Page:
Alitretinoin is recommended as a possible treatment for people with severe chronic hand eczema if:
- their eczema has not improved with treatments called potent topical corticosteroids and
- standard assessments show that their eczema is severe and is affecting their quality of life.
Alitretinoin treatment should be stopped:
- as soon as the eczema has clearly improved or
- if the eczema remains severe after 12 weeks or
- if the eczema has not clearly improved after 24 weeks.
Treatment with alitretinoin should be started and monitored only by doctors who:
- are skin specialists (dermatologists) or
- have experience in both treating people with severe chronic hand eczema and using drugs like alitretinoin.
When assessing how a person’s eczema affects their quality of life, healthcare professionals should take into account any disabilities or difficulties in communicating which might mean that the standard assessments do not provide accurate information.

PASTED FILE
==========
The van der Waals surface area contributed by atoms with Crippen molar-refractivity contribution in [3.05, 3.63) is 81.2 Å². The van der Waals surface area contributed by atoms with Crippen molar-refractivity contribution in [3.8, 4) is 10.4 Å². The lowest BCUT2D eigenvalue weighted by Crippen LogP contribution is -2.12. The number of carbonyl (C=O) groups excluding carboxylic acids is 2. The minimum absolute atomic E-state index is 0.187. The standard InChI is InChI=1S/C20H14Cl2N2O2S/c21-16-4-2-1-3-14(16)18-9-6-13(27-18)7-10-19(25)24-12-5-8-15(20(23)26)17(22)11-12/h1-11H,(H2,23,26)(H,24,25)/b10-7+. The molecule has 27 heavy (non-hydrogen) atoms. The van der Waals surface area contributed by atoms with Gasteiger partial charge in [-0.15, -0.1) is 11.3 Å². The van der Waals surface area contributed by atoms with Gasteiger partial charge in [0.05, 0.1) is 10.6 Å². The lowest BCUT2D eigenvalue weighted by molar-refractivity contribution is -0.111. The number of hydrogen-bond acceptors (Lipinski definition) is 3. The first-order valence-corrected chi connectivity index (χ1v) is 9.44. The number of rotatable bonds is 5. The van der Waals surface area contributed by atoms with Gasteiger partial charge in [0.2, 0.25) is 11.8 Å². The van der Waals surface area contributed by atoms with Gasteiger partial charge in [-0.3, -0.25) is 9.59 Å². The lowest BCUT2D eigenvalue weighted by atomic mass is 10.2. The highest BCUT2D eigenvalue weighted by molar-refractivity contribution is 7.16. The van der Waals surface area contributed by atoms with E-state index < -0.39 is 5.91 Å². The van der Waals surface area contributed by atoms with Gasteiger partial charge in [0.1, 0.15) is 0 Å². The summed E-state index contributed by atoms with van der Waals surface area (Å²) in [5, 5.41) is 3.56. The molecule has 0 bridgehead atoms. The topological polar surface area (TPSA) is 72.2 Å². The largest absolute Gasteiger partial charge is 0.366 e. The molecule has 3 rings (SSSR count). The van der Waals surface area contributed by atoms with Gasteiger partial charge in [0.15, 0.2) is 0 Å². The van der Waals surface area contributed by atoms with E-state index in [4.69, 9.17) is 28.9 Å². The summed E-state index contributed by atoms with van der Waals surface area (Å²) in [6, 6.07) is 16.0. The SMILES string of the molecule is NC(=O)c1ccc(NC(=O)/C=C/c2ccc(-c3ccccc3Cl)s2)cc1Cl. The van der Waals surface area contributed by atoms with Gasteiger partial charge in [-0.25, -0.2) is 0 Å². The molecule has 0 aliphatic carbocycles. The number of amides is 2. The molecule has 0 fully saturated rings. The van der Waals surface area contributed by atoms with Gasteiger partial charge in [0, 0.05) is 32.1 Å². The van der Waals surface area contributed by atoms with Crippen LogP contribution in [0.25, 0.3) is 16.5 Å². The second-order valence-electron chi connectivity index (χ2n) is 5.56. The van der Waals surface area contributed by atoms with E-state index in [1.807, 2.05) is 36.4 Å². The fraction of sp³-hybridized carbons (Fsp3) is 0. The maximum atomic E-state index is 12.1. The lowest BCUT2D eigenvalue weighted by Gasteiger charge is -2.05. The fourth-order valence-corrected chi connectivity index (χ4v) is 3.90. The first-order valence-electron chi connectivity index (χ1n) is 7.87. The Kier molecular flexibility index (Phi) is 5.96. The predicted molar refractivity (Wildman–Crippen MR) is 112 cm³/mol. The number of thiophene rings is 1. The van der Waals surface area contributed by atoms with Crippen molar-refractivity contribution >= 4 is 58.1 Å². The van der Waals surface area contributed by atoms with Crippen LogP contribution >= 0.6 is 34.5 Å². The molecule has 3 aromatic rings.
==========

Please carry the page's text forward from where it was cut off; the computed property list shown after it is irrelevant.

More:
The recommendations in this guidance represent the view of NICE, arrived at after careful consideration of the evidence available. When exercising their judgement, health professionals are expected to take this guidance fully into account, alongside the individual needs, preferences and values of their patients. The application of the recommendations in this guidance is at the discretion of health professionals and their individual patients and do not override the responsibility of healthcare professionals to make decisions appropriate to the circumstances of the individual patient, in consultation with the patient and/or their carer or guardian.
Commissioners and/or providers have a responsibility to provide the funding required to enable the guidance to be applied when individual health professionals and their patients wish to use it, in accordance with the NHS Constitution. They should do so in light of their duties to have due regard to the need to eliminate unlawful discrimination, to advance equality of opportunity and to reduce health inequalities.